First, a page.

The attack Thursday in Diyarbakir reinforces pressure on Turkish authorities to continue aerial bombing of PKK positions in northern Iraq. Fighting between the PKK and Turkish security forces threatens to destabilize Kurdish northern Iraq and make Iraqi political reconciliation more difficult.
A powerful car bomb in southeast Turkey has killed five people and injured dozens of soldiers on a military bus that was the apparent target. Authorities have blamed armed Kurdish separatists who operate in Turkey and across the border in northern Iraq, where Turkish warplanes struck last week in the latest cross-border attack.
The blast occurred Thursday afternoon in Diyarbakir, a city in Turkey's Kurdish heartland that had suffered previous bombings. In the past, the outlawed Kurdish Workers Party, or PKK, which has been fighting since the 1980s for autonomous rule, has claimed responsibility for some attacks. Fighting between the PKK and Turkish security forces has spilled over into Iraq in recent months, threatening to destabilize the Kurdish north.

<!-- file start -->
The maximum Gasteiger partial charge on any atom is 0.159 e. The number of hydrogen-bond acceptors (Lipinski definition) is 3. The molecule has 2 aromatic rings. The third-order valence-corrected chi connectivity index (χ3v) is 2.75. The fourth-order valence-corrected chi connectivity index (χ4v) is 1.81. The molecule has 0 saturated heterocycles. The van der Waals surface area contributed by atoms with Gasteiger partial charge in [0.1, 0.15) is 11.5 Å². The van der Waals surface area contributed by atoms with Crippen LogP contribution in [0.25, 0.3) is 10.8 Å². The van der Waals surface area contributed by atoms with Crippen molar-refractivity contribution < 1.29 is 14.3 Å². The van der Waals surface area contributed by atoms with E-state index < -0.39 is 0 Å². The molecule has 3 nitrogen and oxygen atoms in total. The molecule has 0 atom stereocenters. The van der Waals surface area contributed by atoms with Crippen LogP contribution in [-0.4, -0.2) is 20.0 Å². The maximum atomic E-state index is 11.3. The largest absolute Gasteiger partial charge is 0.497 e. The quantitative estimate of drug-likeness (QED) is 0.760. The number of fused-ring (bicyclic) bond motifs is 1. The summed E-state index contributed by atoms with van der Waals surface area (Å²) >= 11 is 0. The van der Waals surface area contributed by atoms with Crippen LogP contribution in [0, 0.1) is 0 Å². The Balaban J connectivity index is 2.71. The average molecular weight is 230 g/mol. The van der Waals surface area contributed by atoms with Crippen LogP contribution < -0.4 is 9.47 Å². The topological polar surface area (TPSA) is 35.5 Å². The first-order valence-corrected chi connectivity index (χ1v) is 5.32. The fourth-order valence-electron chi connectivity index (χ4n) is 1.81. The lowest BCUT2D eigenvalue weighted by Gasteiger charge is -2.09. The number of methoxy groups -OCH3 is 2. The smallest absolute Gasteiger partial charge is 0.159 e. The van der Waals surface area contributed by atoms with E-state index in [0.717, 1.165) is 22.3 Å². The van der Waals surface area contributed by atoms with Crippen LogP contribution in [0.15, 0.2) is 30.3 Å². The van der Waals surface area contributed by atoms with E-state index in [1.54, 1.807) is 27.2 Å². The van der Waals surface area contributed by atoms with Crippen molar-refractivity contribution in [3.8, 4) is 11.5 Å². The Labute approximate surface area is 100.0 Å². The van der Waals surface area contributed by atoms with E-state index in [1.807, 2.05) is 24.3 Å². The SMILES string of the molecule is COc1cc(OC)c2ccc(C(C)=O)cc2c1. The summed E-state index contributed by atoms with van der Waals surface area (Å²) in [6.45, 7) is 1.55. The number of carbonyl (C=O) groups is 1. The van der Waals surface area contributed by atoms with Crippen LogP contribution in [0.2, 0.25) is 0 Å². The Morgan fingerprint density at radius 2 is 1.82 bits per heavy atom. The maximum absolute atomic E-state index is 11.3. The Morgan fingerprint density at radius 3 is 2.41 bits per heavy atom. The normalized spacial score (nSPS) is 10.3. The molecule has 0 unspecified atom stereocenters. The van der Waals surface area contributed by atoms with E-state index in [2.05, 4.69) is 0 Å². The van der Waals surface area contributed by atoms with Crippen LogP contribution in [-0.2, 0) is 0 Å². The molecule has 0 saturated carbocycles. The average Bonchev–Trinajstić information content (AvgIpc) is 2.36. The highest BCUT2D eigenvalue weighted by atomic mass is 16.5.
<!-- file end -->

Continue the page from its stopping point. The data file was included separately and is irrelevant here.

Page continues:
The New York Times reports that a bomb in a parked car was detonated by remote control as a busload of troops was passing. Bus driver Cahit Kara told state-controlled Anatolian News Agency that the 46-seat vehicle was headed to a nearby military housing estate.
"As we were moving on the Mimar Sinan Street close to the compound, a massive explosion happened," Mr. Kara said. "We were left in the middle of flames. I got injured in the explosion and was taken under treatment at the military hospital."
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